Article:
In 2002, Texas’ former governor, former President George Bush, set into motion a plan that would forever change the way that the Texas electrical market is run. He began the deregulation of the Texas electrical market. This meant that each region had to deregulate, like Dallas – Fort Worth area, unless  municipally owned and operated, like San Antonio. For the deregulated areas, the controlling company like TXU, Reliant and CPL had to sell off or separate two of their three part empires.

The three components in each area are the power production facilities, the distribution lines and service (called TDSP [Transmission and Distribution Service Provider]) and the billing to the customers which now involved buying the power from the power generating facilities and reselling it back to the customer. After these three part organizations were divided and sold, the retail (buying and selling of power to the consumers) end was frozen against competing until 60% of their customer base had moved away. At which time they were then able to compete in the Retail Electric marketplace. This led to a vacuum in the electrical market.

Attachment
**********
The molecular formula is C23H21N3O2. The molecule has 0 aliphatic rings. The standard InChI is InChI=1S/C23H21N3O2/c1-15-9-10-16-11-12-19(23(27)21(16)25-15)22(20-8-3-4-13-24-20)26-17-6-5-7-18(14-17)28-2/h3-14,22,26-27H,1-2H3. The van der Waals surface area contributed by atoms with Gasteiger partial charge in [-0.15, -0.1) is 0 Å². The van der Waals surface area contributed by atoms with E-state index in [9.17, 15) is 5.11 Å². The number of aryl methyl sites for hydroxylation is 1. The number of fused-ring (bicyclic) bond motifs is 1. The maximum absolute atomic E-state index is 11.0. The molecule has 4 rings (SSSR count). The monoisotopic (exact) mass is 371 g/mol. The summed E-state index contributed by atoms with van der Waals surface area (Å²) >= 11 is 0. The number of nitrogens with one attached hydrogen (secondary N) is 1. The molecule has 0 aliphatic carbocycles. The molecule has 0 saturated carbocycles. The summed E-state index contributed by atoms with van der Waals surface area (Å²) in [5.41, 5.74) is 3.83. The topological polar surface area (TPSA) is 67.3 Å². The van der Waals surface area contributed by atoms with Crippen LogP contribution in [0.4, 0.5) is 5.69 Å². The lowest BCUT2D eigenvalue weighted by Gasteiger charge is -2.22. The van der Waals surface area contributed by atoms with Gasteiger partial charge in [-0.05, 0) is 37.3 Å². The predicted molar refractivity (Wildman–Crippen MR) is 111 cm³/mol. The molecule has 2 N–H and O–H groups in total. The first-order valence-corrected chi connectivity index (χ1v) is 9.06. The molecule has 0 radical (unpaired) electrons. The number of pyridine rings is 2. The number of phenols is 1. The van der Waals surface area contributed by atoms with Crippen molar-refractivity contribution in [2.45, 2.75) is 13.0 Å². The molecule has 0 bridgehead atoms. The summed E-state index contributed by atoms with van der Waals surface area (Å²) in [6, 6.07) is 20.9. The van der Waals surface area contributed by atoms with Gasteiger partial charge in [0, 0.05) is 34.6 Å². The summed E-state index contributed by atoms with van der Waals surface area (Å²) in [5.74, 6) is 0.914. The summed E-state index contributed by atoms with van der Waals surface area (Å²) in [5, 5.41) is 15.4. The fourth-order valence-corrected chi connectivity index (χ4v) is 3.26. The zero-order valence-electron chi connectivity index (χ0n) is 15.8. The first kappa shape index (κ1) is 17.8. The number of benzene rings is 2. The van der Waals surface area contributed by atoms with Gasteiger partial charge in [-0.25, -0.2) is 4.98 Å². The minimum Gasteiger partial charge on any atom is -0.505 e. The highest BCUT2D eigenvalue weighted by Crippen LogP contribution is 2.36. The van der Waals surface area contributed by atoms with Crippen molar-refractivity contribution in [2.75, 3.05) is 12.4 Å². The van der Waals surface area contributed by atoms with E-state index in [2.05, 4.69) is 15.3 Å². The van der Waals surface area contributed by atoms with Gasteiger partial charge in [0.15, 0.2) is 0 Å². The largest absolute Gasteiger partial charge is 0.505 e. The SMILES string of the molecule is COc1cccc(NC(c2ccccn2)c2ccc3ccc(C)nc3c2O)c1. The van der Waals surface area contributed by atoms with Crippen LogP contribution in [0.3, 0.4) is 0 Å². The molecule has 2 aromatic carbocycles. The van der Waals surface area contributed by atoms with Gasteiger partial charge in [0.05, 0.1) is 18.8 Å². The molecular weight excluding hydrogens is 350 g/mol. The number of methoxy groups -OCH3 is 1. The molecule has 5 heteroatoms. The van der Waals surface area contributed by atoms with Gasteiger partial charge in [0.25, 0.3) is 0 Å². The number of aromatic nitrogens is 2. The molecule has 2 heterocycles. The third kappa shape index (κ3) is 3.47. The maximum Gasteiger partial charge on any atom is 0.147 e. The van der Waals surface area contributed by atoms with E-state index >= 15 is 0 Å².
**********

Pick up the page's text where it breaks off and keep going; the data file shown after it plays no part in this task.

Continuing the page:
What if my Power goes out for Non-payment?

If you have a disconnection for non-payment &  you are a Current Utilities customer  please call us at 1-866-551-2936 M-F 9 am – 6 pm and Sat 10 am – 2 pm. You may also call directly to your Retail Electric Provider.

What do I do if my power goes out?

For Power Outages (not due to disconnection for non-payment), call the Transmission and Distribution company for your area. Their information is:

Dallas – Fort Worth and outlining areas:
Oncor Electric
http://www.oncor.com/
Service Requests / General Inquiries
1-888-313-6862
[email protected]
(Mon. – Fri., 8 a.m. – 6 p.m. Central Time)

– Houston and outlining areas:
Centerpoint Energy
http://www.centerpointenergy.com
Service Requests / General Inquiries
1-713-207-2222

Corpus Christi and outlining areas:
AEP (American Electric Power)

1-877-373-4858

https://www.aeptexas.com/

West Texas
TNMP (Texas New Mexico Power

888-866-7456

Mondays-Fridays

8 a.m.-7 p.m. Central time

http://www.tnmp.com/

What do I do if I am moving?

That’s Easy! If you are a customer of Current Utilities, please give us a call at 1-866-551-2936 M-F 9 am – 6 pm and Sat 10 am – 2 pm and we can get your service transferred to your new address.

If you are moving out of a serviceable area, we will also help you cancel your account and get all of the paper work done on your behalf!

In some cases, when you transfer without the assistance of a Broker, you may have to pay a deposit or additional deposit, whereas with Current Utilities, we can get this waived for transferring.*
*in most cases